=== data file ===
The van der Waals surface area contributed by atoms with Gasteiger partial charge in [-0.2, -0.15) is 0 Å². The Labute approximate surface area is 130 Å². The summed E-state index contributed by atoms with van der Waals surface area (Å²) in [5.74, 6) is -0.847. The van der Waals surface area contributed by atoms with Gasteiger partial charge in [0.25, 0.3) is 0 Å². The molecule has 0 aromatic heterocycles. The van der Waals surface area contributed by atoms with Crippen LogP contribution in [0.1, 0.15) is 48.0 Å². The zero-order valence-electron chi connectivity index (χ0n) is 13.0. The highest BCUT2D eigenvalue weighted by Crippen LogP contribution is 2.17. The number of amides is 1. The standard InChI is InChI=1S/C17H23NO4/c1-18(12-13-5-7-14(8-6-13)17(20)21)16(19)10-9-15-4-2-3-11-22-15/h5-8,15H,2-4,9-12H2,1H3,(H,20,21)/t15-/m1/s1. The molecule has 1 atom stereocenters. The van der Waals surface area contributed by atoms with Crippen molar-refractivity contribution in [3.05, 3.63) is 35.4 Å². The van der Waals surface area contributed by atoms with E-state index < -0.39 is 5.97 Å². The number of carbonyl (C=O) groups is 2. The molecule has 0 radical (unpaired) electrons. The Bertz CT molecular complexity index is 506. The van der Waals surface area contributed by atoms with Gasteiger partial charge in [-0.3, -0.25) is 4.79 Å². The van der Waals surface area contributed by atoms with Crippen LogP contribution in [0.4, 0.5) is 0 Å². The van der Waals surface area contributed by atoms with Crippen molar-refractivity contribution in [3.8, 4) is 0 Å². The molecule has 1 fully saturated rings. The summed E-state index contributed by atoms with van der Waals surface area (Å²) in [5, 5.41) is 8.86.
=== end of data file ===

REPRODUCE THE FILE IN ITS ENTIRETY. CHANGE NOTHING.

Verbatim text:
The van der Waals surface area contributed by atoms with Gasteiger partial charge in [-0.2, -0.15) is 0 Å². The Labute approximate surface area is 130 Å². The summed E-state index contributed by atoms with van der Waals surface area (Å²) in [5.74, 6) is -0.847. The van der Waals surface area contributed by atoms with Gasteiger partial charge in [0.25, 0.3) is 0 Å². The molecule has 0 aromatic heterocycles. The van der Waals surface area contributed by atoms with Crippen LogP contribution in [0.1, 0.15) is 48.0 Å². The zero-order valence-electron chi connectivity index (χ0n) is 13.0. The highest BCUT2D eigenvalue weighted by Crippen LogP contribution is 2.17. The number of amides is 1. The standard InChI is InChI=1S/C17H23NO4/c1-18(12-13-5-7-14(8-6-13)17(20)21)16(19)10-9-15-4-2-3-11-22-15/h5-8,15H,2-4,9-12H2,1H3,(H,20,21)/t15-/m1/s1. The molecule has 1 atom stereocenters. The van der Waals surface area contributed by atoms with Crippen molar-refractivity contribution in [3.05, 3.63) is 35.4 Å². The van der Waals surface area contributed by atoms with E-state index < -0.39 is 5.97 Å². The number of carbonyl (C=O) groups is 2. The molecule has 0 radical (unpaired) electrons. The Bertz CT molecular complexity index is 506. The van der Waals surface area contributed by atoms with Gasteiger partial charge in [-0.3, -0.25) is 4.79 Å². The van der Waals surface area contributed by atoms with Crippen LogP contribution in [0.4, 0.5) is 0 Å². The van der Waals surface area contributed by atoms with Crippen molar-refractivity contribution in [3.8, 4) is 0 Å². The molecule has 1 fully saturated rings. The summed E-state index contributed by atoms with van der Waals surface area (Å²) in [5, 5.41) is 8.86.